Waitangi Day is New Zealand’s national holiday, falling on February 6th and commemorating the date in 1840 when the Treaty of Waitangi (effectively our constitution or founding document) was signed. The day was recently ‘Mondayised’ – before 2013 it wasn’t celebrated on a Monday if it fell on a weekend.
While Australia Day and 4th July for example are renowned for their celebrations, Waitangi Day sadly is known for its protests. I won’t get into the injustice of the treaty (there are differences between the English and Maori versions of the Treaty signed), but Waitangi Day falls at the peak of the New Zealand Summer and is the one public holiday you can actually rely on for decent weather.
I’ve long been a believer that it should be used to achieve something for myself. In 2013 I learnt to Surf, in 2014 I ran 8km in preparation for my first Half Marathon, and this year I headed North to walk the Tongariro Alpine Crossing with my friend Hellen.
Hellen had picked up a GrabOne voucher mid last year for an ‘Epic Ruapehu Adventure’ which got us at Tongariro Crossing tour of sorts including two nights accommodation in an ensuite room at LKNZ Travel Lodge in Oakune, breakfast both mornings, a $40 dinner voucher, arrival drinks and Tongariro Crossing shuttles.
|There’s not much to do in Ohakune other than visit the Giant Carrot|
The first hour of the walk was pretty flat and often on wooden platforms. The tracks are all exceptionally well maintained by DOC but it is rated as a “challenging walk”, as well as the top day walk in New Zealand.
The hike suddenly got harder with a steep climb up towards Mount Tongariro and past the turn off to climb Mount Ngauruhoe (aka Mount Doom from Lord of the Rings).
At every corner you turn or peak you climb over the scenery changes completely. After the steepest climb you reach some amazing views of craters and the emerald lakes and it feels worth it. However to get down to the lakes you have to kind of ski your way down the loose volcanic rock.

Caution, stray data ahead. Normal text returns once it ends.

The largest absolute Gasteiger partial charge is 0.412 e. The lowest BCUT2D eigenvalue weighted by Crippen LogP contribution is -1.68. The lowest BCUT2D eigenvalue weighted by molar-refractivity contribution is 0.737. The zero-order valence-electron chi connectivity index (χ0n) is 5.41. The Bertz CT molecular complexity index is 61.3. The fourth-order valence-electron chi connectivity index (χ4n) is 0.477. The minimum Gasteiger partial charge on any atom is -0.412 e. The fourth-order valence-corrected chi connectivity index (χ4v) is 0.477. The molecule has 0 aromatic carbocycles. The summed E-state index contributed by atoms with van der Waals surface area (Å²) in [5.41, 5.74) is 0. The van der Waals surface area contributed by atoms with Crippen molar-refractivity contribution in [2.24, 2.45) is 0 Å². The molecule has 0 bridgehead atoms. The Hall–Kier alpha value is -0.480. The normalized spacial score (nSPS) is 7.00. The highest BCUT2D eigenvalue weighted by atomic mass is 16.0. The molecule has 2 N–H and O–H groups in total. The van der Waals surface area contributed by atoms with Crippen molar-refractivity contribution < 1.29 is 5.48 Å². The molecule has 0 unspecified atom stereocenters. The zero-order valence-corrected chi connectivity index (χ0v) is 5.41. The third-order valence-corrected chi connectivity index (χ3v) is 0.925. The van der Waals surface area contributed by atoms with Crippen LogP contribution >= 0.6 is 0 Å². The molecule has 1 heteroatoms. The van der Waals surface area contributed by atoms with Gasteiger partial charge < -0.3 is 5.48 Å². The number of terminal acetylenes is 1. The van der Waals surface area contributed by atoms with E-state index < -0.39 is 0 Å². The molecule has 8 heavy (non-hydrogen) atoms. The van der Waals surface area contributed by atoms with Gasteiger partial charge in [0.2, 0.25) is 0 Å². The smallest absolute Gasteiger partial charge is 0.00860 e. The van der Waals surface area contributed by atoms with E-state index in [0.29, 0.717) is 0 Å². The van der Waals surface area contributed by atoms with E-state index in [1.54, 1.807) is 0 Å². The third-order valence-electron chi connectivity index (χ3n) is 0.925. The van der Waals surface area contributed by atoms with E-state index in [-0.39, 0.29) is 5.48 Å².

I probably took ‘challenging’ a bit lightly as I normally complete DOC tracks in a much faster time than what is sign-posted. But I did have 3.5 litres of water with me (there is nowhere to fill up) as well as plenty of food, warm and water-resistant clothing and sunscreen as I didn’t know what we were going to strike. Some people had little with them, there was a girl in jandals (!) and many pairs of jeans.
One question which Google failed to answer for me was ‘what sort of shoes should I wear on the Tongariro Crossing?’. I didn’t have time to buy and work in hiking boots and as I have a stuffed left foot which requires special orthotics, my Adidas cross trainers were the best option. They got me through the day perfectly fine but would probably not have got me safely up and down Mount Ngauruhoe had I attempted that.
We stopped for lunch by the lakes (amazing colours, you can’t drink the water in them due to the heavy mineral content), then we walked through the exposed and desolate Mordor.
|This path reminded me of roads in Dr Seuss books|
The last 3.1km was a particularly long and painful 45 minute stretch through bush to Ketetahi Carpark and we were grateful when we got there in plenty of time for our shuttle.
While the scenery in the second half of the walk was perhaps not as amazing as that of the first, the whole experience was fantastic and I’m really glad I finally did it.
Would you be keen to walk 19.4km between active volcanoes? Pin the image below to save this post for later!